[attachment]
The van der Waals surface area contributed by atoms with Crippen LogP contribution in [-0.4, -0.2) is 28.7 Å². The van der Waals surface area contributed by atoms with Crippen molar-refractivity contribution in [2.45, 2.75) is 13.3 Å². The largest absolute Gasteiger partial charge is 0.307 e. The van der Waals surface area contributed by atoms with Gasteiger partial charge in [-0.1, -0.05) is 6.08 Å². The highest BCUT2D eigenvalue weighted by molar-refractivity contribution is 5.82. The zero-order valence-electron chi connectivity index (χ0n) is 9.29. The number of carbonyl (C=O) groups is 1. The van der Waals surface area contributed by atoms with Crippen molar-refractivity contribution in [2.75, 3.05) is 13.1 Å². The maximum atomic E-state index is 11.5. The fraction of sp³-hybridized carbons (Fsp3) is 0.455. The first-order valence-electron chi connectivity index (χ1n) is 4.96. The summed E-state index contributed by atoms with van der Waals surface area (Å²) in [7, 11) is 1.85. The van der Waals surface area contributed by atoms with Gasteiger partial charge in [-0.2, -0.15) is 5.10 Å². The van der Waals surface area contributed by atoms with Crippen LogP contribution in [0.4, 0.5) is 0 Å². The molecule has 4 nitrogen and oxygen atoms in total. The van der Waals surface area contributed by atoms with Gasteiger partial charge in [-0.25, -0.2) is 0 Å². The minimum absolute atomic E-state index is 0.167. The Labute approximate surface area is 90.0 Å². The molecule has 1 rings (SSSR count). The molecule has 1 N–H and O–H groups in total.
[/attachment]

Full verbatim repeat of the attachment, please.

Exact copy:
The van der Waals surface area contributed by atoms with Crippen LogP contribution in [-0.4, -0.2) is 28.7 Å². The van der Waals surface area contributed by atoms with Crippen molar-refractivity contribution in [2.45, 2.75) is 13.3 Å². The largest absolute Gasteiger partial charge is 0.307 e. The van der Waals surface area contributed by atoms with Gasteiger partial charge in [-0.1, -0.05) is 6.08 Å². The highest BCUT2D eigenvalue weighted by molar-refractivity contribution is 5.82. The zero-order valence-electron chi connectivity index (χ0n) is 9.29. The number of carbonyl (C=O) groups is 1. The van der Waals surface area contributed by atoms with Crippen molar-refractivity contribution in [2.75, 3.05) is 13.1 Å². The maximum atomic E-state index is 11.5. The fraction of sp³-hybridized carbons (Fsp3) is 0.455. The first-order valence-electron chi connectivity index (χ1n) is 4.96. The summed E-state index contributed by atoms with van der Waals surface area (Å²) in [7, 11) is 1.85. The van der Waals surface area contributed by atoms with Gasteiger partial charge in [-0.2, -0.15) is 5.10 Å². The van der Waals surface area contributed by atoms with Crippen LogP contribution in [0.4, 0.5) is 0 Å². The molecule has 4 nitrogen and oxygen atoms in total. The van der Waals surface area contributed by atoms with Gasteiger partial charge in [-0.25, -0.2) is 0 Å². The minimum absolute atomic E-state index is 0.167. The Labute approximate surface area is 90.0 Å². The molecule has 1 rings (SSSR count). The molecule has 1 N–H and O–H groups in total.